Over the years as a leading authority on literary expertise, I've created numerous articles on this topic of 'Health and Fitness Books', many of which can be found on this site. I'm also a regular contributor to other websites and publications.
I have received many requests to recommend some of the self-discipline books. In response, I'm pleased to offer my expert recommendations in this article.
I will recommend you best books on self-discipline in this post, which is based on my in-depth study and testing in this field. Such as The Willpower Instinct, Atomic Habits, Procrastination, Designing Your Life, The View from the Cheap Seats, Younger Next Year, Mini Habits, and Principles.
These aren't the only books on this topic. Below, you'll find 30 books with detailed descriptions of each of these outstanding resources, helping you make well-informed decisions in your best self-discipline book journey.
Greatest Self-Discipline and Self-Control Book of All Time
Hello everyone! Recently, I have been learning how to develop self-discipline, practice, and apply this knowledge.
Next, let me share some self-discipline books that have helped me. I hope everyone can make progress with me.
This list of self-discipline books can help readers who want to personally improve their self-discipline skills.
These classic works explore in various ways how to plan, control, and manage your own behavior to achieve greater efficiency and fulfillment.
These books provide useful tips and advice, as well as practices and inspirations from successful people, which can bring inspiration and motivation to readers.
It is recommended that you choose the books among them according to your own needs and interests because everyone's "lack of self-discipline" is different.
I hope you can identify your own problems and try to apply the concepts and methods in the book to real life, so as to achieve True self-improvement.
Self-discipline is the key to success. Below I recommend 30 self-discipline books. You never need to force yourself to learn. It is very important to develop self-discipline habits.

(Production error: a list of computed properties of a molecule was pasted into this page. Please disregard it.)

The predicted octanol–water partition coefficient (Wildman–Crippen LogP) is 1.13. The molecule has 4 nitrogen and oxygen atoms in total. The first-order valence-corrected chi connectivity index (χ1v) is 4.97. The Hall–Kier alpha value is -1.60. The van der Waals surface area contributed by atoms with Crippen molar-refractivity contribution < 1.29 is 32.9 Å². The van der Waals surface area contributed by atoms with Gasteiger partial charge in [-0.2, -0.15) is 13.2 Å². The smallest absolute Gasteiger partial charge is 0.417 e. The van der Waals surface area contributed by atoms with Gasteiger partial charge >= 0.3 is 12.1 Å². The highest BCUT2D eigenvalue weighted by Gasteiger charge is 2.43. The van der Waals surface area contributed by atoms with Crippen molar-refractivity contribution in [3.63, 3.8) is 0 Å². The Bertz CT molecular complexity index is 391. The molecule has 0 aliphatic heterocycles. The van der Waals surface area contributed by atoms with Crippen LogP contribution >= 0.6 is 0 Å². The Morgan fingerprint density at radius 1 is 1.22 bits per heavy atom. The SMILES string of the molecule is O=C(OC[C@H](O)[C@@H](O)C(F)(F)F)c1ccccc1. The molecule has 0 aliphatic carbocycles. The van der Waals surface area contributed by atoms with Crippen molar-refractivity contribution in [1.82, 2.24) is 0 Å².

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1. The Willpower Instinct: How Self-Control Works, Why It Matters, and What You Can Do to Get More of It by Kelly McGonigal
Let me start by saying something arbitrary: " It is difficult for people without self-control to accomplish anything. " If you carefully observe the people around you who have achieved a little bit, you will find that no matter what they do, they have certain principles. That is self-control.
In other words, you know when you should do things and when you shouldn't do things. Even when faced with various temptations, you can control yourself and not act randomly.
At least you won't be like some people whose figures have begun to lose shape. They can't control their mouth when they see delicious food. They comfort themselves while eating: "Only when you are full can you have the strength to lose weight!"
If you really have this mentality, you can eat with peace of mind. This is a sign of a lack of self-control.
Because you know that eating too much is not good, but you can't control yourself, causing your figure to become more and more out of shape. In the end, you can only use the excuse of being prone to obesity to perfunctory yourself.
If you really want to become a self-disciplined person and can't even take care of yourself with basic food and drink, it will be difficult to do so.
In this book "Self-Control", the author also talks about how to resist temptation when faced with it. He suggests giving yourself ten minutes to wait and slightly delay gratification.
Generally speaking, when you can allow your desire to be considered for 10 minutes, 30 minutes, a day or two, then the desire will not be so tempting to you.
Over time, you will gain self-control and become more rational when faced with tempting choices. When you learn self-control, you can apply it to all aspects of life. Over time, you will naturally become a self-disciplined person.
2. Atomic Habits: An Easy & Proven Way to Build Good Habits & Break Bad Ones by James Clear